This is the fifth entry in a series documenting my attempts at exercises in Stephen Fry's The Ode Less Travelled: Unlocking The Poet Within. Since exercise one in the book did not require a post and because I did not really think about it, all my posts are one off, so this post corresponds to exercise six in the book1.¬†For previous exercises, see my earlier posts:
- Learning Poetry: Exercise 1
- Learning Poetry: Exercise 2
- Learning Poetry: Exercise 3
- Learning Poetry: Exercise 4
- Learning Poetry: Exercise 5
- Write some anapaestic2 hexameters3 describing how to get to your house
- And some dactylic4 pentameter5 on the subject of cows. For fun these should be in the classical manner: four dactyls and a spondee6, with the spondee as spondaic as English will allow7.
From the road take a right by the charlatans office and stop at the sign,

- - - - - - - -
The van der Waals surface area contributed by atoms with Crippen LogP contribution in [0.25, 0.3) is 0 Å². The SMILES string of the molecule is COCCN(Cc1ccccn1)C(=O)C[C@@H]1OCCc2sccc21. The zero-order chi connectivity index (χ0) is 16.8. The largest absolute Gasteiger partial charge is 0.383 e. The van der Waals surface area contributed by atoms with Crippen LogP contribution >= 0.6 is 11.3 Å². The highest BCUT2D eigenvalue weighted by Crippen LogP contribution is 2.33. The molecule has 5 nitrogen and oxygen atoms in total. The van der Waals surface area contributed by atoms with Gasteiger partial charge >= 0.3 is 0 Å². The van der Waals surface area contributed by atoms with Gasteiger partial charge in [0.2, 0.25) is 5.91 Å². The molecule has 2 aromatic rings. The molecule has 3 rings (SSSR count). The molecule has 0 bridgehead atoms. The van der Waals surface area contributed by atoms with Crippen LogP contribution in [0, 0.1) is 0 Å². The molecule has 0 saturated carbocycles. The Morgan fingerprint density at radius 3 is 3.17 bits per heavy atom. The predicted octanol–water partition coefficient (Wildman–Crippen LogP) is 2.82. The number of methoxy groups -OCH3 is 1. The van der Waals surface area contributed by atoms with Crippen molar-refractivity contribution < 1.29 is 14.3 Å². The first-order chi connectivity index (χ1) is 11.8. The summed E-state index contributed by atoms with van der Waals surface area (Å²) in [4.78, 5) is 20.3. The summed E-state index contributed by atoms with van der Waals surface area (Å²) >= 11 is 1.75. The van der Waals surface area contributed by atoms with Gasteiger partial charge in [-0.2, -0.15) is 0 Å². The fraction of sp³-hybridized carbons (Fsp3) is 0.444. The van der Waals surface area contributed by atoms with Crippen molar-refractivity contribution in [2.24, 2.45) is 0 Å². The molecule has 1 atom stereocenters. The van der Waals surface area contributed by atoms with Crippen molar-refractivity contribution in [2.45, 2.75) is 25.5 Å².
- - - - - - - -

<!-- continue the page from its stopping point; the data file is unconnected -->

Then straight on by the taxi and seventies house with the hedgerows in line.
You might find that we don't have a car in the drive but we're still there at home.
Try the doorbell and see if we answer, if not don't despair, try the phone.
Fenced in by the powered electrified wires that we stretched out
Far across pastures they stand and they chew upon green grass
Neighbours confused why the cows are all standing in straight lines.
Cattle unsure of the pain they receive if they touch it.
The anapaestic meter is two unstressed syllables followed by a stressed syllable, as in: ti-ti-tum ↩
A line of verse containing six metrical feet ↩
The dactylic meter is one stressed syllable followed by two unstressed syllables, as in: tum-ti-ti ↩
A line of verse containing five¬†metrical feet ↩
two stressed syllables, as in tum–tum ↩
Unlike French, where each syllable is usually supposed to get equal stress, English does not tend to have words with two stressed syllables side-by-side – this is why English speakers often incorrectly add emphasis when speaking French ↩